The intimidation she faced simply encouraged her to further campaign about what a corrupt system would be capable of doing, she said,

"There is also more awareness on anti-rape and anti-harrasment culture, including at punk gigs."

I remember when these issues were first raised in the Indonesian punk community. Having been sexually harassed and discriminated against multiple times in that sphere, I was all too aware of how much of an uphill battle it would be to go against such a testosterone-laden majority. Yet the Indonesian feminist punks persist. Had they been around back then, they would have been a lifesaver for fifteen-year-old me making my way in the scene.

Thinking partly of Karib's take on Indonesia's current affairs, I asked him if he thought that we were all mere puppets of an inherently faulty system – unable to make any meaningful changes, including through our involvement in a subculture like punk.

"Capitalism has not always been there, and it is man-made after all," came his reply, to my surprise. "Music changed my life as a catalyst and it allows me to express my discontent towards political matters. Who knows, my music might be a catalyst for others or disturb those who are part of problem."

To both Karib and Mita, subcultures were welcoming gateways to their political education, regardless of how their journey unfolded from there.

"My political activism began in the university but I felt it was too sexist, patriarchal and homophobic then. I found people who resonated with me in the zine and art scene. I felt that these people in those scenes were practicing what they preach," Mita said.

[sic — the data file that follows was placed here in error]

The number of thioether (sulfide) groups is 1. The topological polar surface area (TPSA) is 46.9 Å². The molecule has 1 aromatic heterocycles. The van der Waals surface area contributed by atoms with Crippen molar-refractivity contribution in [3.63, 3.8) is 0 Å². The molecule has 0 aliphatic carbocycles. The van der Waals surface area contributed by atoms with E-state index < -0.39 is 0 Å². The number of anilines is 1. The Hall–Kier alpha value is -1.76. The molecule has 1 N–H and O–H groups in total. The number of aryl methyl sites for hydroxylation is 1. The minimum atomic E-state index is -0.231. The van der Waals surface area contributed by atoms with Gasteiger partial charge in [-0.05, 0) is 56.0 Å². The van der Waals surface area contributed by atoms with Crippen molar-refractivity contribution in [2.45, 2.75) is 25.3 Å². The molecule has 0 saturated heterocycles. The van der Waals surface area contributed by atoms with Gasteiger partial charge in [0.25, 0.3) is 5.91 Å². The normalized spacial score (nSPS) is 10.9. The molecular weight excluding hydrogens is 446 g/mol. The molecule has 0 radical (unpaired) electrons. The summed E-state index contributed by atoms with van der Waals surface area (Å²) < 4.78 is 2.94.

And it appears that punk continues to inspire even later generations. I reached out to Ralka Skjerseth, a twenty-five-year old who was one of over fifteen Indonesian scholars scheduled to present at the 2023 Punk Scholars Network's Annual Conference and Postgraduate Symposium.

"Punk as a medium of education, especially in politics, could be a very effective resource especially for those who are unable to afford formal education in politics," she told me. "At least at an introductory level or as a way to learn new vocabularies, I think punk songs can be used as a more inclusive and accessible way to learn entry-level politics."

Both Ralka and I discovered punk at around fourteen years of age. Never in her wildest dreams did teenage punk me imagine that one day there would be a network of punk scholars in Indonesia – let alone one recognised internationally.


During the course of writing this piece I was serenaded – or screamed at, in some cases – by a multitude of punk songs, this time through Youtube instead of the rickety cassette player of my high school days. I was again reminded, as I often am when my playlist swings that way, that before I was a journalist or a university student I was a teenager trying to find out why the Sex Pistols did not fancy the Queen of England and scouring the dictionary to decipher the meaning behind Bad Religion's ridiculously verbose lyrics.

The process further cemented how much Ralka's statement resonates with me even after all these years: there are many roads leading to political activism but, for some types of people at least, punk is certainly the most appealing. If my long-lasting sentiment and the conversations I have had while writing this piece are anything to go by, then I would have to say that punk in Indonesia is, indeed, not dead.

[Dina Indrasafitri is an Artist, Performer and Writer currently based in Naarm. She was born in Jakarta, Indonesia. Her final paper in Sociological Sciences focused on the Skinhead Subculture in Indonesia.]

Source: https://overland.org.au/2024/04/from-the-edge-of-the-circle-pit-growing-up-punk-and-girl-in-indonesia